Discovering The Past: The Rise And Fall Of The Bard Of Thomond

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Michael Hogan was born in New Road, Thomondgate in 1832. He gave himself the name “The Bard of Thomond”. 

He was one of six sons born to Arthur Hogan and Mary Nolan and was baptised in St Munchin’s Church. Arthur Hogan was a wheelwright at Stein’s Distillery and a musician, who played the flutes and fiddles that he made with his own two hands. Given Arthurs’ profession, it is probable that Michael Hogan derived his love of the arts from his father.

Hogan was educated at the Christian Brothers School, which at the time was at the crossroads in Thomondgate. Hogan was only eight years old when he wrote his first poem, which over the span of his career turned out to be the first of many. He was a teenager when the hunger hit Ireland and his family experienced some of the ravages of the Great Irish Famine (1845–1848), about which he extensively wrote later in life.

He worked in Russell’s Mills, located next to the canal, where he met the clerk, William Doyle, who aided young Hogan in his passion for writing. While working at the mill he wrote his first epic poem on Kincora and Brian Boru, but he failed to find a publisher and in a fit of rage threw these pages into a fire. Soon afterwards his first book of poetry called “The Light of Munster” was published, but they did not sell as well as Hogan wished, so he gathered the unsold copies and set about trying to sell them himself throughout Munster. This was not a success, and within the year Hogan had returned to his job in the mill.

Hogan married Anne Lynch in 1858 in St Mary’s Chapel and moved with his wife to Nicholas Street before eventually returning to St Mary’s Parish. Unfortunately, he fell out of favour locally after writing a series of poems attacking some local personalities.


Hogan’s first published works appeared in the Anglo-Celt, then in The Irishman, The Nation, Munster News and the Limerick Leader. His volume of works, Lays and Legends of Thomond, was first published in Limerick in 1861. He then embarked on issuing a series of satirical publications which lampooned prominent figures in the city. These achieved an enormous circulation and caused a great sensation at the time.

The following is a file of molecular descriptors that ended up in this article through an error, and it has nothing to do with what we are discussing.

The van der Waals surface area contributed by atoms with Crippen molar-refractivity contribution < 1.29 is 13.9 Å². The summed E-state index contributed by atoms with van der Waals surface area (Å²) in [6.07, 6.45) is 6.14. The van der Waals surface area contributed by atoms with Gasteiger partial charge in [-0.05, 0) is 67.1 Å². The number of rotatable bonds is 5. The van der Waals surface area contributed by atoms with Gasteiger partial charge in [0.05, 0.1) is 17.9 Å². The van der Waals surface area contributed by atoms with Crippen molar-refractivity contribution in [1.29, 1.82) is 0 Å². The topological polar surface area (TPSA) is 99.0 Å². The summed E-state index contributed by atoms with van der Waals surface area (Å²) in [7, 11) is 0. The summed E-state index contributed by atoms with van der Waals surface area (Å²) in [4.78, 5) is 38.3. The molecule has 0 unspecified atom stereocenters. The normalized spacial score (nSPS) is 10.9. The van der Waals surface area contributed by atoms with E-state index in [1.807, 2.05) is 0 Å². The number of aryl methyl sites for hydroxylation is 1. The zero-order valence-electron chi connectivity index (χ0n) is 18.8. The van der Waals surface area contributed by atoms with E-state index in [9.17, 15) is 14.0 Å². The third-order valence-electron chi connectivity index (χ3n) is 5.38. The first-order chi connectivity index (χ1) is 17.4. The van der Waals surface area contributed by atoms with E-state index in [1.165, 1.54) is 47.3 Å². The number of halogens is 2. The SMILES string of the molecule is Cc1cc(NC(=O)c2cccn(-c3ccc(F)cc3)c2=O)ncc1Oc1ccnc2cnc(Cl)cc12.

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His epic verses “The Drunken Thady and the Bishop’s Lady” tells the tale of the vengeful wife of the Bishop of Limerick and the night she met the drunk known as Thady. The Bishop’s wife led a life of vice and while alive she roamed the city streets picking fights. After her death she continued her malicious ways.

The Drunken Thady was also a ne’er-do-well from Thomondgate who would drink himself into a stupor while evading the police. One night on his way home he met the Bishop’s wife who intended to take him to hell. She managed to toss him over the Thomond Bridge and he landed in the river. This is where he repented all his sins and asked God for forgiveness, vowing to live peacefully if his life was spared. Indeed his life was spared, and he was the Drunken Thady no more.

Although there was an intention of publishing a second volume of his Lays and Legends of Thomond, it never came through due to his lack of funds and failing health and eye sight. He died at 8 Rutland Street in 1899 and was buried in Mount Saint Lawrence Cemetery. Kathleen Daly Clarke wrote to her husband Thomas Clarke in 1916 with the news of his death.

In 1994 there was some controversy as to the importance of Hogan as a poet. Although he was well received in Limerick, he was not perceived to be a poet of influence, such as Yeats. This was chiefly attributed to his primary education but also to his gruff demeanour that came through in his poetry. What cannot be denied is the impact he had at the time and with future generations.

The “Friends of the Bard” society was founded in 1992 and through their work and fundraising a new memorial was placed over the Hogan’s grave, which included the Bard’s face in relief. The “Friends of the Bard”, along with funding donated by Peter J Hogan, erected a life-size statue of Hogan outside King John’s Castle in 2005.

Article by: Sharon Slater

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